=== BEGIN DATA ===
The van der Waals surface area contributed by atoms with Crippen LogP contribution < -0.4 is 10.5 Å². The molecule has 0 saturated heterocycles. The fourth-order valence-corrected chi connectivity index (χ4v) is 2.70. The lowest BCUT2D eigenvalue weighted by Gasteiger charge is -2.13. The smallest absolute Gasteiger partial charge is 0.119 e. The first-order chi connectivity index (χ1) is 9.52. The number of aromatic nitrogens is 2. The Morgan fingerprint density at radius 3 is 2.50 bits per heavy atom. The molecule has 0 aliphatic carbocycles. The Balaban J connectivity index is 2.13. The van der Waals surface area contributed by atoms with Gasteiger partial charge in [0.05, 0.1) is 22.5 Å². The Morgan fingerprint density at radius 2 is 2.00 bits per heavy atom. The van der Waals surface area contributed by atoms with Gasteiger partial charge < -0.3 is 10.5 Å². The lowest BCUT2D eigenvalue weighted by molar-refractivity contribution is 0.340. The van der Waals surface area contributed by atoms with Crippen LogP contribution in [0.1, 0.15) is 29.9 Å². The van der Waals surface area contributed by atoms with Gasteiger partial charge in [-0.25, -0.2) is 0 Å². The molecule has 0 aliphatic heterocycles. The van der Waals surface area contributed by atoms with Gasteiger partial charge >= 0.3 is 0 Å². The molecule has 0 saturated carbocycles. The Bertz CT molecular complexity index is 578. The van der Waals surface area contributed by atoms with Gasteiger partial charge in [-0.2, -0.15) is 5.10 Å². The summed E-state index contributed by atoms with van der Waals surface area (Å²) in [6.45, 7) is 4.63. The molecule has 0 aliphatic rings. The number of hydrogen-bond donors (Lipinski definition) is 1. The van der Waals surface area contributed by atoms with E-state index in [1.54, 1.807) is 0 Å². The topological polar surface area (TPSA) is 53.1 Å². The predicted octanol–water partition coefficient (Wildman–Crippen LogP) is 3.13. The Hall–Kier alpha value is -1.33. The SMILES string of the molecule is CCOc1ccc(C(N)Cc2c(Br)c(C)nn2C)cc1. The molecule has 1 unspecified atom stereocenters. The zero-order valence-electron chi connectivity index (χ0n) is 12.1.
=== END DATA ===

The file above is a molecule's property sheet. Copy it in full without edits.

The van der Waals surface area contributed by atoms with Crippen LogP contribution < -0.4 is 10.5 Å². The molecule has 0 saturated heterocycles. The fourth-order valence-corrected chi connectivity index (χ4v) is 2.70. The lowest BCUT2D eigenvalue weighted by Gasteiger charge is -2.13. The smallest absolute Gasteiger partial charge is 0.119 e. The first-order chi connectivity index (χ1) is 9.52. The number of aromatic nitrogens is 2. The Morgan fingerprint density at radius 3 is 2.50 bits per heavy atom. The molecule has 0 aliphatic carbocycles. The Balaban J connectivity index is 2.13. The van der Waals surface area contributed by atoms with Gasteiger partial charge in [0.05, 0.1) is 22.5 Å². The Morgan fingerprint density at radius 2 is 2.00 bits per heavy atom. The van der Waals surface area contributed by atoms with Gasteiger partial charge < -0.3 is 10.5 Å². The lowest BCUT2D eigenvalue weighted by molar-refractivity contribution is 0.340. The van der Waals surface area contributed by atoms with Crippen LogP contribution in [0.1, 0.15) is 29.9 Å². The van der Waals surface area contributed by atoms with Gasteiger partial charge in [-0.25, -0.2) is 0 Å². The molecule has 0 aliphatic heterocycles. The van der Waals surface area contributed by atoms with Gasteiger partial charge >= 0.3 is 0 Å². The molecule has 0 saturated carbocycles. The Bertz CT molecular complexity index is 578. The van der Waals surface area contributed by atoms with Gasteiger partial charge in [-0.2, -0.15) is 5.10 Å². The summed E-state index contributed by atoms with van der Waals surface area (Å²) in [6.45, 7) is 4.63. The molecule has 0 aliphatic rings. The number of hydrogen-bond donors (Lipinski definition) is 1. The van der Waals surface area contributed by atoms with E-state index in [1.54, 1.807) is 0 Å². The topological polar surface area (TPSA) is 53.1 Å². The predicted octanol–water partition coefficient (Wildman–Crippen LogP) is 3.13. The Hall–Kier alpha value is -1.33. The SMILES string of the molecule is CCOc1ccc(C(N)Cc2c(Br)c(C)nn2C)cc1. The molecule has 1 unspecified atom stereocenters. The zero-order valence-electron chi connectivity index (χ0n) is 12.1.